Debate continues to rage over the proposed Google Books settlement. The subject, which was the topic of an ACS Issue Brief by Prof. James Grimmelman and a ACSblog reply by David Balto, was taken up recently by Steve Pociask, president of the American Consumer Institute Center for Citizen Research.
The settlement would permit Google to give the public access to scores of "orphan works," or copyrighted material whose owners either are unknown or cannot be found.
Pociask takes issue with the settlement:
[T]he current book search settlement gives the most dominant online firm a significant competitive advantage over its rivals, delays entry by would-be rivals and hands Google favorable pricing over other Web-centric competitors. The results would likely lead to market power that could permanently lockout competitors, thereby posing anticompetitive risks to the public. Furthermore, this would be accomplished by a single judge's decision, instead of through legislative means or public discourse, or market forces.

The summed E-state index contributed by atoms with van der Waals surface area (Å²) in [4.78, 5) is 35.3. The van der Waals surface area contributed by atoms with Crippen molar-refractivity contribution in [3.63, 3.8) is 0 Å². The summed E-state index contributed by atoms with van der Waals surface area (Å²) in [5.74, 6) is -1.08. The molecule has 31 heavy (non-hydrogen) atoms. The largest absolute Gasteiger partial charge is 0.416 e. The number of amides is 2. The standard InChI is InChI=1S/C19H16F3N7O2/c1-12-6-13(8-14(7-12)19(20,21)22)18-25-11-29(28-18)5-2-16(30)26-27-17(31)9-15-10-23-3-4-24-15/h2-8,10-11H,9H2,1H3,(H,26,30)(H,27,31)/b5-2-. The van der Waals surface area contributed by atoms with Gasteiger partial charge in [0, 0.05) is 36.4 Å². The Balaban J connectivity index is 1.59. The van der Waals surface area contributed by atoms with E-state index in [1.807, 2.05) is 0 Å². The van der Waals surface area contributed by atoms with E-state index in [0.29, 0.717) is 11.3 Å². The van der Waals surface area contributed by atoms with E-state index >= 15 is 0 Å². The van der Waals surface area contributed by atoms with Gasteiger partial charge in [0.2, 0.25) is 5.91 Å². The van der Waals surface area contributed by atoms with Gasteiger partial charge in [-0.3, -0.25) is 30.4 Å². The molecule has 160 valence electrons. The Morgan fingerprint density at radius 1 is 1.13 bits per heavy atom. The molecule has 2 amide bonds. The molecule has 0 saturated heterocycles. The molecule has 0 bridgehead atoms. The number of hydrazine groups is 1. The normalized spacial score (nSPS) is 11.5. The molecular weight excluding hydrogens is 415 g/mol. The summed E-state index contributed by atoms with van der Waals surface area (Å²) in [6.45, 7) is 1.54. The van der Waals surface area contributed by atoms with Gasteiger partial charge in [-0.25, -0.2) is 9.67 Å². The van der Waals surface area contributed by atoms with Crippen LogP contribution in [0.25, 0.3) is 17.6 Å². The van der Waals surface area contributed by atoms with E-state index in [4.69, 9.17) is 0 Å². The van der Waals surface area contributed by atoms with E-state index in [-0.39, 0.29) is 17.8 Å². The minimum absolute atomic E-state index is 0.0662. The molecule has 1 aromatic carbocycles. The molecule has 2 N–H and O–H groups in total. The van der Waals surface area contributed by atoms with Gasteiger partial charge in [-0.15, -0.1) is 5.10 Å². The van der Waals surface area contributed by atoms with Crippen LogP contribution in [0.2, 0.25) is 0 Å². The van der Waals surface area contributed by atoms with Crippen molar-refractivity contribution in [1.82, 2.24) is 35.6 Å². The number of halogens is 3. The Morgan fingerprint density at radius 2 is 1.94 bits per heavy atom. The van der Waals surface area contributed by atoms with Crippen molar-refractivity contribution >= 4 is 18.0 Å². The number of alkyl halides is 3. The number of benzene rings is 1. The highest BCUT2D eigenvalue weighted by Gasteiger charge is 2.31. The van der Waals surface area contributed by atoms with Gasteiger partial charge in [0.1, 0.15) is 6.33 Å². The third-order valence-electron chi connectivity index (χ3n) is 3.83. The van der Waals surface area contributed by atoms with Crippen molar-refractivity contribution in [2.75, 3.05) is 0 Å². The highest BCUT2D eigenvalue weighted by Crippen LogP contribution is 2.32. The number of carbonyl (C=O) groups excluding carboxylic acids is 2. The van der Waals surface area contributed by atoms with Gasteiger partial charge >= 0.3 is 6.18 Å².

When surfing the Internet, consumers find most of their information using search engines, and mostly using Google. Through Web site rankings and ad placement, Google already influences how we find Web content. Google also tracks and retains your Web site browsing history for the purpose of "behavioral advertising." Now, if this court settlement is approved, Google will know exactly what you are reading.